by Andru McCracken

Jason Janus, CEO 4leaf Corp. /ANDRU MCCRACKEN

What if, instead of burning piles of wood debris throughout the Robson Valley, that fibre could be turned into a high-value and relatively earth-friendly fuel to create electricity in coal plants overseas? Jason Janus the CEO of 4Leaf Corp was in McBride last Thursday revealing more details about their planned biochar plant in the community. Janus co-hosted an open house at the office of the McBride Community Forest. He says the company has occupancy of the former MFI industrial site outside of McBride, but they have not yet closed the deal to purchase the property.

Janus gave a brief slideshow giving an overview of the project and some background to the company’s main product: torrefied pellets.

While the central product of the business is torrefied pellets, the project includes an array of additional ventures including a 6-8 megawatt power plant, an oversized timber mill, and a tree seedling nursery among others. The main enterprise is the production of bio-coal pellets. Janus explained these black pellets are similar to wood pellets used in home heating, except that they can be made of any fibre and have a very even energy consistency compared to conventional white pellets.

The process of creating the bio-coal pellets is called torrefaction and the wood fibre is heated up to a high temperature in an oxygen-less environment. The resulting blackened material is similar to coal.

Valemount Community Forest Manager Craig Pryor met with the company to discuss their plans and to talk about the wood supply potential of the valley.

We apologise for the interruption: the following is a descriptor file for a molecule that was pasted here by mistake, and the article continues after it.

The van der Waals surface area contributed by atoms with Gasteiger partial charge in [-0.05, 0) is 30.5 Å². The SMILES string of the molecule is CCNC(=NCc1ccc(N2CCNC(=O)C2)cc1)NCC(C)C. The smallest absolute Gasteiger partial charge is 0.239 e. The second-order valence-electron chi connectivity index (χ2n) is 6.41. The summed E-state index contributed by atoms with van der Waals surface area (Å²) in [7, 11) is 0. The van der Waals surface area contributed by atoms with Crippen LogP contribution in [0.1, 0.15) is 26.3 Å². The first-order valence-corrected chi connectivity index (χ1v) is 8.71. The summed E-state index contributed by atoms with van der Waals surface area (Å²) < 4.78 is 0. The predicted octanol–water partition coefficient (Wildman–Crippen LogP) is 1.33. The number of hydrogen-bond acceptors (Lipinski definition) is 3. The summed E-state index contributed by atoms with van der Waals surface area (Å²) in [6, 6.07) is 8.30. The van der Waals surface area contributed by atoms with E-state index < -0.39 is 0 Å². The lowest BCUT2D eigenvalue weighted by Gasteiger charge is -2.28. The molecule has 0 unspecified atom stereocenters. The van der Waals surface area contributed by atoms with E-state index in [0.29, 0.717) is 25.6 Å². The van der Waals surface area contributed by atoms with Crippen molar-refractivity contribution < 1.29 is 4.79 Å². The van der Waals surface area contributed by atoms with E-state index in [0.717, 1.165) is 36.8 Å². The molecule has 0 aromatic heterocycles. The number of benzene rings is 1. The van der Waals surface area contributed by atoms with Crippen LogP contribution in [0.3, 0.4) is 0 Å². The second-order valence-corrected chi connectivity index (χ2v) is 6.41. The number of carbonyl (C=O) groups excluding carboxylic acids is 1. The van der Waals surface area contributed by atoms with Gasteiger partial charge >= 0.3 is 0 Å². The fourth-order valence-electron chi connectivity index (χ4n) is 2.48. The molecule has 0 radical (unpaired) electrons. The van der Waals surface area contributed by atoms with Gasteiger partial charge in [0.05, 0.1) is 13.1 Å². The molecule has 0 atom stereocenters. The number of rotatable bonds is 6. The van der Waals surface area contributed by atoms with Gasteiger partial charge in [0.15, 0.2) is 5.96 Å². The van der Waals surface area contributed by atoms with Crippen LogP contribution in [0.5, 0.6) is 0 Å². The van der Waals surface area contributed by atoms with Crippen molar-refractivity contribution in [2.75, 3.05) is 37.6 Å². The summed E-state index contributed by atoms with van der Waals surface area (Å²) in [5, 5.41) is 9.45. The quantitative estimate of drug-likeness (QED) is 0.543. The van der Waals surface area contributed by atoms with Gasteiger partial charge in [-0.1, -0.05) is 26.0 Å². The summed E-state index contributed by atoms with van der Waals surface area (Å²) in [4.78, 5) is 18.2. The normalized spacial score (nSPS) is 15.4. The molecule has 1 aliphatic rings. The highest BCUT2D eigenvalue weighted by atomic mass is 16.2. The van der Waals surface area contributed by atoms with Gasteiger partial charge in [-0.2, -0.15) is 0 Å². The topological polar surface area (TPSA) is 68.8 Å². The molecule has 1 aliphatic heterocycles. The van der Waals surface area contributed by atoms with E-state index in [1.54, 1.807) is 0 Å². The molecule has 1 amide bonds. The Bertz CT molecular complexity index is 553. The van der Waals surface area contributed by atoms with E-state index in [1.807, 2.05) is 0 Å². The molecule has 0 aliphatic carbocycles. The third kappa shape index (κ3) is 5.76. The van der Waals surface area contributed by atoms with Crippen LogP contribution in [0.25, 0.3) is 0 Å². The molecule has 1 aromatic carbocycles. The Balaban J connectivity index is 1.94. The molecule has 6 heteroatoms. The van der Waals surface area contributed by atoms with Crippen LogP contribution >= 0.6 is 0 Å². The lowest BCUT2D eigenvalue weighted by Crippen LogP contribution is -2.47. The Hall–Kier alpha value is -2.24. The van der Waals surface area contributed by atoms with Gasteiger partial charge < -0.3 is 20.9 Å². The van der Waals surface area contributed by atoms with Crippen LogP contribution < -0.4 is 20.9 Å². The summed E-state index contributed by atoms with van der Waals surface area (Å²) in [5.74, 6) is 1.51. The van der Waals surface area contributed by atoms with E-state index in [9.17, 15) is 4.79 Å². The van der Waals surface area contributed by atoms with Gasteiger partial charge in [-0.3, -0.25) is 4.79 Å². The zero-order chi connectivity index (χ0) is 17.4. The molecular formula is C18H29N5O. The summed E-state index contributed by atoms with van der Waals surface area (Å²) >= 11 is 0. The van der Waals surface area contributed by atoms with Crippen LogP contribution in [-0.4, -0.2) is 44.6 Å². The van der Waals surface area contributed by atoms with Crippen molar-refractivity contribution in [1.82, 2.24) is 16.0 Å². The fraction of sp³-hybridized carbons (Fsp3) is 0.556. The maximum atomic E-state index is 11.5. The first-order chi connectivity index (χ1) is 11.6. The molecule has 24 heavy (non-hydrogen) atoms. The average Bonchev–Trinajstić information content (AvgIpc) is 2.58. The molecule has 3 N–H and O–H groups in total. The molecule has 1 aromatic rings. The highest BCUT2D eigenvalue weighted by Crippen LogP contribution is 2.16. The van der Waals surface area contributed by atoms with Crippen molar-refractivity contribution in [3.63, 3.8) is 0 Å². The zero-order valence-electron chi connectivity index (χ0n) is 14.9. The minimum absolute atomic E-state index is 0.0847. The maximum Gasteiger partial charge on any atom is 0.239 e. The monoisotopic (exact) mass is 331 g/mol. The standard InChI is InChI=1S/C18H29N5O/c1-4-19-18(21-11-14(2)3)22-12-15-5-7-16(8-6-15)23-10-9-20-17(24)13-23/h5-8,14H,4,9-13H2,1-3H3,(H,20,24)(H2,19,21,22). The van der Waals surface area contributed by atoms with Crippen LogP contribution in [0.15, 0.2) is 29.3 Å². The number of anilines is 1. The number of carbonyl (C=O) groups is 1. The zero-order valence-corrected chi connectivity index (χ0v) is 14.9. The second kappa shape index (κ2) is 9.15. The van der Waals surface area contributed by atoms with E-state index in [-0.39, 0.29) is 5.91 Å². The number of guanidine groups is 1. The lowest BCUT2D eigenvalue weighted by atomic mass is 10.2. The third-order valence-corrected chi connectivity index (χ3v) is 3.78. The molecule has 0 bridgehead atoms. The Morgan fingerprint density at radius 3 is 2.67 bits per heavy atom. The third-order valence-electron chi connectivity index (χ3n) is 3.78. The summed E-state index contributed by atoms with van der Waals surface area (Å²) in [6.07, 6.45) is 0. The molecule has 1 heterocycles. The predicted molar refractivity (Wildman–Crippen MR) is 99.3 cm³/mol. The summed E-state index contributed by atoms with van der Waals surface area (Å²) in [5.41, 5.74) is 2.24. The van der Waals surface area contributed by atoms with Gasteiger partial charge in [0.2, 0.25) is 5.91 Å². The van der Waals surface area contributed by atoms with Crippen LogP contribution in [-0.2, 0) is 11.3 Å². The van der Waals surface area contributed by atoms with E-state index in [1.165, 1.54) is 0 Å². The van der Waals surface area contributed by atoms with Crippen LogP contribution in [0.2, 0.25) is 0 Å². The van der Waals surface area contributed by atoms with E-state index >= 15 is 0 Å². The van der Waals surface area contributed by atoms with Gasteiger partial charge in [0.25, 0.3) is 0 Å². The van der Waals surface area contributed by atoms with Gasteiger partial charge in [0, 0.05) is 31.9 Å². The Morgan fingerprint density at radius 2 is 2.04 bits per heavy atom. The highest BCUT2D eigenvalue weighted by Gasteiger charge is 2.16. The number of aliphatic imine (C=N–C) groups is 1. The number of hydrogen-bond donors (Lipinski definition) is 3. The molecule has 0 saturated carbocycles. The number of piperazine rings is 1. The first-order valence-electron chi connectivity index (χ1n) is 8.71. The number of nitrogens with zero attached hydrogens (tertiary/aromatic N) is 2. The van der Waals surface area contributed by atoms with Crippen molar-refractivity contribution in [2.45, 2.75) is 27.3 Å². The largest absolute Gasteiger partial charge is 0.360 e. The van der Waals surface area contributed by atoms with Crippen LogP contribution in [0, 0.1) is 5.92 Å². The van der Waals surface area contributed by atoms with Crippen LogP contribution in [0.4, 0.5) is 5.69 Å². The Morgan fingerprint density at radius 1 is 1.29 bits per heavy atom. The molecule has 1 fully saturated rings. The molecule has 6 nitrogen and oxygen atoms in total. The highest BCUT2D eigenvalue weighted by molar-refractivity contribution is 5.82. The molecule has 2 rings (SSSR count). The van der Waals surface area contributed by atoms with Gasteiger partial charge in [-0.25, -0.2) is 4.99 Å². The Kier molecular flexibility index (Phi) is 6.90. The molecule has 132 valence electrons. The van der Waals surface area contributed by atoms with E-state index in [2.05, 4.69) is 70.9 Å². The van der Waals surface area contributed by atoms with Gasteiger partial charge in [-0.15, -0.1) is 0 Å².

“It’s a great goal,” said Pryor.

To power the bio-coal pellet plant, Janus hopes to construct an electricity-producing, wood-burning power plant, because BC Hydro doesn’t have the capacity to supply them with power.

Janus confirmed the power plant would meet or exceed provincial regulations for emissions.

Pryor said having a place to send wood that’s not fit for the sawmill would be an advantage.

“That’s exactly what the valley needs. We have a whole bunch of species – junky hemlock and cedar – but not enough of any of them to do something with,” Pryor said. “We need a torrefied pellet plant.”

Pryor said that logging those decadent stands would lead to a faster growing and healthier forest.

Pryor said that the company’s plans are positive, but hinted they still have a ways to go.

“They are still at 10,000 feet. They have wonderful plans. I hope they come down to ground level to do a pellet plant and not worry about the other stuff.”

Pryor encouraged the proponents to focus on just one aspect of the enterprise and seek other operators to take advantage of other associated businesses, like the seedling nursery, and the oversized wood sawmill.

In the meantime, McBride community forest is hoping to get a better forest inventory using LIDAR, a move that could help provide certainty for 4Leaf Corp, but also other companies looking to do business in the valley.

One of the concerns raised at the meeting was whether or not it is possible to remove too much debris from the forest.

“It’s something we’d have to watch,” said Pryor. “There is a certain amount of debris you have to leave on a site.”

But Pryor said bringing wood fibre to a pellet plant wood be much prefered to burning.

“It’s a cost, it’s a liability, it’s bad for the environment and it looks bad on us,” he said. “There’s not much good to burning except it cleans up the site.”

Pryor said the Valemount Community Forest is waiting to learn more.

“We’re taking baby steps. When they buy the industrial lands, that gives us confidence they are serious,” he said.

Pryor has also been in discussion with other producers of torrefied pellets about opportunities in the area.